The Beatles (White Album) (1968)


Disc One
1.Back In The U.S.S.R.
2.Dear Prudence
3.Glass Onion
4.Ob-La-Di Ob-La-Da
5.Wild Honey Pie
6.The Continuing Story Of Bungalow Bill
7.While My Guitar Gently Weeps
8.Happiness Is A Warm Gun
9.Martha My Dear
10.I'm So Tired
11.Blackbird
12.Piggies
13.Rocky Raccoon
14.Don't Pass Me By
15.Why Don't We Do It In The Road
16.I Will
17.Julia

Disc Two
1.Birthday
2.Yer Blues
3.Mother Nature's Son
4.Everybody's Got Something To Hide (Except Me and My Monkey)
5.Sexy Sadie
6.Helter Skelter
7.Long Long Long
8.Revolution 1
9.Honey Pie
10.Savoy Truffle
11.Cry Baby Cry
12.Revolution 9
13.Goodnight

 

To be quite literal, this release was the follow up to Sergeant Pepper's Lonely Hearts Club Band and it seems as though the band did everything to contrast the style of the earlier release. "The White Album", as it became known, is much different in appearance alone to the bombastic extravaggant cover of the former album. When one listens to the music, the contrast seems even more drastic.

For several years, the Beatles had been writing "individual" compositions as opposed to working together on songs as they had in the early days (particularly Lennon and McCartney) yet it's not until this album that the differences seem blatantly obvious. The band just doesn't sound as though they're on the same page throughout the songs, and rather than complimenting one another, they seem to merely serve as session players for each other. It didn't help when disharmony was apparantly settling in within the group - at one point during recording Ringo left the band briefly - and after trying to find the "meaning of life" with the Maharishi several months earlier, the band came to realize that success was definitely not all that it was cracked up to be. Many of the doom and gloom is heard throughout the songs.

It must be noted though, that there are 30 songs on this double album, and many diehards have maintained that if this would have been whittled down to a single album, it would have stood along with their many other materpieces. Of course, you could probably never get a consensus amongst fans as to which songs should be kept and which should be dropped. There's an awful lot of variety here and various members were going through various stages of life within the late sixties hippie culture. As a matter of fact, a large majority of these songs were penned during their Indian retreat with the Maharishi.

McCartney rocks harder than he ever has on several occassions. He leads off each disc with some of his best latter day material - Back in the U.S.S.R. and Birthday. Also worth mentioning are Helter Skelter (about an amusement park slide) and Why Don't We Do It in the Road. His sentimental slower side shows itself well with I Will, Blackbird and the catchy Martha My Dear (about his dog). Depending on your tastes, his ode to the flapper style of the 1920's Honey Pie is also quite charming. Of course, most agree that the sister piece Wild Honey Pie is a throwaway that probably would be best not appearing on here at all. Ob-La-Di Ob-La-Da is little reggae ditty that it seems fans either love or hate (Lennon always maintained he hated it). The rest of his "portion" of the album depends on the listener's taste, but overall he has more success than failures.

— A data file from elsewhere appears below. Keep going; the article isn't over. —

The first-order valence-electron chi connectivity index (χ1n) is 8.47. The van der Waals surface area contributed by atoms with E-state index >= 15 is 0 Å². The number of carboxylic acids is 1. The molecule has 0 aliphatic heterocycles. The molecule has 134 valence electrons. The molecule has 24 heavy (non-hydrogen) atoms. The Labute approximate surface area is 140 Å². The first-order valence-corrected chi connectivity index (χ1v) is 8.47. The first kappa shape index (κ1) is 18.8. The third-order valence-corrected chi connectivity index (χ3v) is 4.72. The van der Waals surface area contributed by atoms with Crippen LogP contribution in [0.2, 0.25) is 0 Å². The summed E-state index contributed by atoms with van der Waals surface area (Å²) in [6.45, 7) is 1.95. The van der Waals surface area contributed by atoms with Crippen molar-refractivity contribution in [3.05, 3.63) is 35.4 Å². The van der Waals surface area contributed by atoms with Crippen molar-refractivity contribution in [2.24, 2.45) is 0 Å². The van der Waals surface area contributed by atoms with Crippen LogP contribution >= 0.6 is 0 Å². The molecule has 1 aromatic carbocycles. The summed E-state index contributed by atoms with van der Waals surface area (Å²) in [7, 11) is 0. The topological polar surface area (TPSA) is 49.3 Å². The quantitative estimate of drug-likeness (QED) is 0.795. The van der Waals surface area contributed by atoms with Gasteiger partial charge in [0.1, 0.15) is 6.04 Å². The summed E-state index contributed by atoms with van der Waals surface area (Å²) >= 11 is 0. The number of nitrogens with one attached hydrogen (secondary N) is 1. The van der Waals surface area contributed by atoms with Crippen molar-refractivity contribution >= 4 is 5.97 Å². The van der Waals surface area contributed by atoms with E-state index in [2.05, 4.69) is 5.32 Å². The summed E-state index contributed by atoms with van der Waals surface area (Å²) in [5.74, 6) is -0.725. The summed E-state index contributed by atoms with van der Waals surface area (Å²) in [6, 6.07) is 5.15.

Complimenting his partner's pattern, John Lennon has several great pieces here, and several forgettable ones. Unlike McCartney, most of his material on this album is not known to casual fans. He rocks at his best bluesy style with Yer Blues and has several touchy pieces about his deceased mother(Julia) the now obvious fraudulant Maharishi (Sexy Sadie) and a very sweet lullabye for his song, which closes the album and is sung by Ringo (Goodnight). In the slightly "not quite awful department" are his stabs at gun control The Continuing Story of Bungalow Bill and Happiness is a Warm Gun. He also tries the avant garde route with Revolution 9 that sounds like a very bad acid trip.

The junior members of the band have various levels of success here as well. Ringo has his first composition as a Beatle - Don't Pass Me By which is actually a very pleasant listen and sounds slightly similar to many of the covers he performed in the earlier days of the group. George Harrison has one incredibly strong piece here, While My Guitar Gently Weeps that features his friend, the young Eric Clapton on guitar. Most of George's other offerings aren't well known and probably don't really deserve to be.

To be brutally honest, this release is known for having some of the band's worst material ever, yet a fair listen will show that there is, in fact, some of the band's best material as well. Perhaps too much good material to only fill a single album, yet not quite enough to fill a double.

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